Crystal Echo-Hawk, president and CEO of IllumiNative, said that making Sully the main character was a missed chance because it played into the tired stereotype of the "White savior." Sully's race isn't mentioned, but his status as an outsider is similar to that of White settlers. She told CNN,
(Cameron) might be telling that story of colonization, but he’s telling it through the lens of a White male.- Crystal Echo-Hawk
Echo-Hawk said Cameron might have been able to tell a more true-to-life story that would have hit home with audiences better if he had included more Indigenous people in all stages of production.
It’s a level of arrogance once again that a White filmmaker can just somehow tell a story that’s based on Indigenous peoples better than Indigenous peoples ever could- Crystal Echo-Hawk
She said that her organization, IllumiNative, which works to improve how the media shows Indigenous people, is in talks with Disney about how the third "Avatar" movie, which is set to come out in 2024, can avoid making the same mistakes.

Avatar's Lack Of Cultural Appropriation

The second movie, "The Way of Water," does go a little bit deeper than the first. In a nod to the Mori, it talks about the Metkayina people of the reef as a way to show how different Indigenous peoples are all over the world.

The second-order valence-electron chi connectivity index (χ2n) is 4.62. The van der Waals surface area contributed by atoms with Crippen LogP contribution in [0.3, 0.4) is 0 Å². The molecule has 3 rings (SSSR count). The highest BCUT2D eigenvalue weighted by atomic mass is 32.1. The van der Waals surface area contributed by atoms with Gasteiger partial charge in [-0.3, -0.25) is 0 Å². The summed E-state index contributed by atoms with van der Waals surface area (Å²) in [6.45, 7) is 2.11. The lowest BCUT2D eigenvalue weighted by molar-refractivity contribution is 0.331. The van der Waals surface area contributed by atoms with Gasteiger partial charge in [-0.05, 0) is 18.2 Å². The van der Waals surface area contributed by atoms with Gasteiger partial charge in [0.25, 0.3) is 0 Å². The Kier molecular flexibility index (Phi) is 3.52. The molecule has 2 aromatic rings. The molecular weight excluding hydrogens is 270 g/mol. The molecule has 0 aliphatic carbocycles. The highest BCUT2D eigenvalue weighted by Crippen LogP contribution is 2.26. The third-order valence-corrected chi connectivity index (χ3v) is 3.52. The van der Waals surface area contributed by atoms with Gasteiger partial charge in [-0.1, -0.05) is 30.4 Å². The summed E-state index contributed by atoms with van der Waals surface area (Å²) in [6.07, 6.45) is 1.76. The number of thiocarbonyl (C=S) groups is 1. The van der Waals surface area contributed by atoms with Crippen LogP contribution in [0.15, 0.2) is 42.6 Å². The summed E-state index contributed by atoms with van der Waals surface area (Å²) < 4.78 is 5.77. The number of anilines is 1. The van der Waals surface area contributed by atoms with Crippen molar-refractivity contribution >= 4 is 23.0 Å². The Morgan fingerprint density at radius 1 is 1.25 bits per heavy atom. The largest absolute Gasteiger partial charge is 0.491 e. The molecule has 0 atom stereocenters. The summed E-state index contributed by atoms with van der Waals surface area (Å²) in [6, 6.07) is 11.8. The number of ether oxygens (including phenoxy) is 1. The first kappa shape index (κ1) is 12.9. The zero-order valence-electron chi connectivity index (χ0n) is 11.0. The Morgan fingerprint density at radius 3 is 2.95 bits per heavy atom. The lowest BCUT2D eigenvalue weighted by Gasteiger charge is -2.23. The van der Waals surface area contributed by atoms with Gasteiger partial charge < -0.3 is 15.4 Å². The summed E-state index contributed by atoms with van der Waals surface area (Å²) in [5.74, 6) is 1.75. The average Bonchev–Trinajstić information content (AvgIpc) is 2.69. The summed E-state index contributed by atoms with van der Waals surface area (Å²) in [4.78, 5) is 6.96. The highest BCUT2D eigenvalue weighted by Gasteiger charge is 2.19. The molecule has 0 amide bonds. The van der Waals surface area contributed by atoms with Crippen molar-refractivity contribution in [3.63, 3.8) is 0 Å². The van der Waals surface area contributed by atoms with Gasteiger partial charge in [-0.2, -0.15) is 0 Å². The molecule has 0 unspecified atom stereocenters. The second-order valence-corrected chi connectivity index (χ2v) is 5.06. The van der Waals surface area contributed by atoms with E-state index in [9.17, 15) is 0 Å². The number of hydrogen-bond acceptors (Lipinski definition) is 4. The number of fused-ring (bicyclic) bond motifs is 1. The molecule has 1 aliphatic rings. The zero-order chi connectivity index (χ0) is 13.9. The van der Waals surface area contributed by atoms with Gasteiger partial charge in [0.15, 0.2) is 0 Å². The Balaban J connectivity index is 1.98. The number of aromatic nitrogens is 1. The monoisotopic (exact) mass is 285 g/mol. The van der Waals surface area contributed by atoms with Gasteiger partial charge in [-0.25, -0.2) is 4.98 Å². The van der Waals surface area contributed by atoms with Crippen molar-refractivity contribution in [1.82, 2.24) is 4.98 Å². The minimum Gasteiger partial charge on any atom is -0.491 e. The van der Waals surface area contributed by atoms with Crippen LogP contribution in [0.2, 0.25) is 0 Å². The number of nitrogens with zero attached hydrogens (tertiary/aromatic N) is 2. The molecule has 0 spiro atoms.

Cliff Curtis, who is part Mori, plays the chief of the Metkayina tribe, Tonowari. But White actors still voice a lot of the other characters. Adam Piron is a filmmaker and the head of the Indigenous Program at the Sundance Institute.
He said he hasn't seen the latest "Avatar" movie yet, but he plans to. But he sees Cameron's sci-fi epic as part of a long history of White filmmakers putting their own ideas of what it means to be Native American on the screen instead of involving Native Americans themselves.
All that’s left anymore with those films is the non-Indigenous desire to be Indigenous or to have some sort of connection to Indigenous people.- Adam Piron
People have also said that the movies are guilty of cultural appropriation because of how they mix different parts of Indigenous cultures into the story of the fictional Na'vi. Even though "The Way of Water" was inspired by Mori, Echo-Hawk said the movie would have been better with a closer relationship between the two groups.
It’s based on what James Cameron’s notion is of what he thinks Indigenous history is, what he thinks Indigenous culture is. Everyone thinks that we’re a monolith. What it does is flatten who Indigenous peoples are, what Indigenous cultures, language, practices are.- Crystal Echo-Hawk
Cameron responded to the criticism of "Avatar" earlier this month by telling the British media site Unilad, “the important thing is to listen and to be sensitive to issues that people have.”
It’s not up to me, speaking from a perspective of White privilege, if you will, to tell them that they’re wrong. It has validity. It’s pointless for me to say, ‘Well, that was never my intention.- James Cameron
Rhonda Lucy, who started the Toronto Indigenous Filmmakers Collective and the media production company Sun Raven Arts, don't plan to see "The Way of Water."
“live that reality. My community lives this reality. Why would I want to pay the small amount of money I make to hand over to a massive money making machine to pay them to show me heartache and pain that’s just glazed over?- Rhonda Lucy